Preliminary results from the analysis of 50 plasma samples by LEIT showed encouraging results, indicating that turbidimetry signals were concordant with APOE genotypes in all cases, except for one false positive ε3/ε3 sample (Fig. 4C). Investigations are currently in progress to find out the cause of this false-positive discrepancy, and to maximize the discrimination of samples from APOE ε4 carriers vs. APOE ε4 non-carriers. Thus, the development here presented set the basis to adapt this methodology to turbidimetric technology for the detection of apoE4 in biological samples in clinical routine. ApoE4 detection by immunoturbidimetry overcomes many of the drawbacks and shortcomings of APOE gene analysis within clinical settings. First, our technology is not genetically based and can be performed in the same sample where other clinical routine analyses can be performed, without any further processing of the sample to extract the DNA or the requirement of an informed consent. Secondly, there is a significant saving in time, since our methodology can be used in high-throughput clinical chemistry platforms, allowing the analysis of hundreds of samples in a short period. Furthermore, APOE gene analysis by PCR is a method more complex and more expensive than the techniques normally used in a clinical laboratory setting. Additionally, APOE gene analysis is not included in the clinical routine and it is usually outsourced, which produce delays in reaching the results.

Although the method does not involve nucleic acid analysis or techniques alike, it provides information that can be correlated with individual genetic information, and it may perceive as a barrier for its implementation. However, it is important to note that very recently, the AD genetic test by 23andMe (https://www.23andme.com), which includes APOE genotype analysis, has attained FDA approval. The fact that our apoE isotyping method does not require the isolation and analysis of DNA simplifies the requirements for analysis (e.g. informed consent), being potentially applicable to different mostly acellular fluids such as serum, CSF, urine or saliva. At present, the main drawback of this isotyping technique is related to its inability to discriminate homozygous APOE ε4/ε4 from APOE ε3/ε4 and ε2/ε4 heterozygous. Future developments with isoform-specific antibodies for apoE3 and apoE2 (not currently commercially available) may help to overcome this limitation by providing a full isotype characterization, which may deliver analogous information to APOE genotyping.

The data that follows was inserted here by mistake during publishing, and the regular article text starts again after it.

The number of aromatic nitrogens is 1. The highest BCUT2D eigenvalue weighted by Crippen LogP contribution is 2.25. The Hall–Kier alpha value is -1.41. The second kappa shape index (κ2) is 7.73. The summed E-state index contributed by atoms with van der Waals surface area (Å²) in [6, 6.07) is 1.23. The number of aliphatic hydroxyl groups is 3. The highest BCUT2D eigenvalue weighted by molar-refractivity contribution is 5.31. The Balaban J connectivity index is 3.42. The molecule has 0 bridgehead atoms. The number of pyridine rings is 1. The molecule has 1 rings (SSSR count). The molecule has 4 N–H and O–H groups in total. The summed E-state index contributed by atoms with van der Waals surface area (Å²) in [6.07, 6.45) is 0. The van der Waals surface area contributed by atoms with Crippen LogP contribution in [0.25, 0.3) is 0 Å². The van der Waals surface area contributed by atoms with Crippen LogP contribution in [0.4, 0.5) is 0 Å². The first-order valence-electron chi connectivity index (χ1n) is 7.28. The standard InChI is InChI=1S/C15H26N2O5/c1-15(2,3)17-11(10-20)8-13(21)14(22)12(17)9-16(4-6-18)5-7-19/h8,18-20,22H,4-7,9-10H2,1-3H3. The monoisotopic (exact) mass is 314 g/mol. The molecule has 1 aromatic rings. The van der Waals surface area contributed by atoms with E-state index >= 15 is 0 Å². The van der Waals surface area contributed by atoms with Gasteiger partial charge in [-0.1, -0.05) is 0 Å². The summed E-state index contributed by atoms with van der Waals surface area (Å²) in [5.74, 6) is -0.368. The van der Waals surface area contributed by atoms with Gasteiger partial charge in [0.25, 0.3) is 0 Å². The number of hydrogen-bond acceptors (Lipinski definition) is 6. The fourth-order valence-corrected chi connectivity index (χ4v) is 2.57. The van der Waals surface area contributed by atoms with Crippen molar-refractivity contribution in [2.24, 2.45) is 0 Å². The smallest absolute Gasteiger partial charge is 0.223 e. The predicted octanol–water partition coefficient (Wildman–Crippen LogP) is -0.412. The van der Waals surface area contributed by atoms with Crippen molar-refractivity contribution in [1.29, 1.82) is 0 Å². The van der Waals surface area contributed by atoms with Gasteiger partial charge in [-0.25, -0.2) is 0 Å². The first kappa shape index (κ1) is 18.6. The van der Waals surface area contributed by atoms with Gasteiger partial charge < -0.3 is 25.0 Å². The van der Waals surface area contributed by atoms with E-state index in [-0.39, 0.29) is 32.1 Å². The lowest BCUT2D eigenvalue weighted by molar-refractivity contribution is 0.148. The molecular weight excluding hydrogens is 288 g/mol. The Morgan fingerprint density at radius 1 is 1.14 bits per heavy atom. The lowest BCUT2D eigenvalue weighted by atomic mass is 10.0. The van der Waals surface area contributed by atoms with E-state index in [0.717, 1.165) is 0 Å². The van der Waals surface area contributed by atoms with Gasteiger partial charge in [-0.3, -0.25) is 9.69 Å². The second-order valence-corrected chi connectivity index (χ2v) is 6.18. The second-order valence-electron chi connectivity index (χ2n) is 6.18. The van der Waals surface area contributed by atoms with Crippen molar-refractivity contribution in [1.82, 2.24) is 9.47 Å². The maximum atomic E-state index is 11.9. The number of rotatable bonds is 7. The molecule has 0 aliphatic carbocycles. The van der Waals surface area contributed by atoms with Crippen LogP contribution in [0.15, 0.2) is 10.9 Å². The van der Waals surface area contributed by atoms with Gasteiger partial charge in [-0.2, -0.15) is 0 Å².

Additionally, other approved turbidimetric tests (for example, those that detect proteins involved in the complement pathway such as factor D, C1 inhibitor, C3) can also indirectly provide genetic information, and they are widely used in clinical settings. Thus, we envisage that an apoE4 blood marker assay based on this development could be easily incorporated into routine dementia test profiles, allowing a fast identification of APOE ε4 carriers in the clinic for patient stratification and identification of those at increased risk of AD and cardiovascular disorders, as well as clinical trial enrichment. Moreover, it has been suggested that reducing the prevalence of modifiable risk factors of AD (hypertension, diabetes and hypercholesterolemia) would lower the risk, delay the onset and reduce the duration of AD20. Detection of patients at risk (i.e. APOE ε4 carriers) would allow applying lifestyle preventive interventions that could prevent or delay the development of the disease, which in turn could represent a significant saving for health care systems.

Materials and Methods

Plasma samples and APOE Genotyping

Plasma samples were collected from two different studies. An initial cohort (study cohort) was established from 230 individuals within the context of the project entitled “Validation trial for a multi-parameter diagnostic blood test for the diagnosis of Alzheimer’s disease” (Code: RH-VAL-2013-01). This study was approved by the Bioethics and Animal Welfare Committee from the La Paz Hospital (Madrid, Spain) as primary evaluation center (PI-1538); as well as by the Ethical Research Committees from different recruitment centers involved in the project.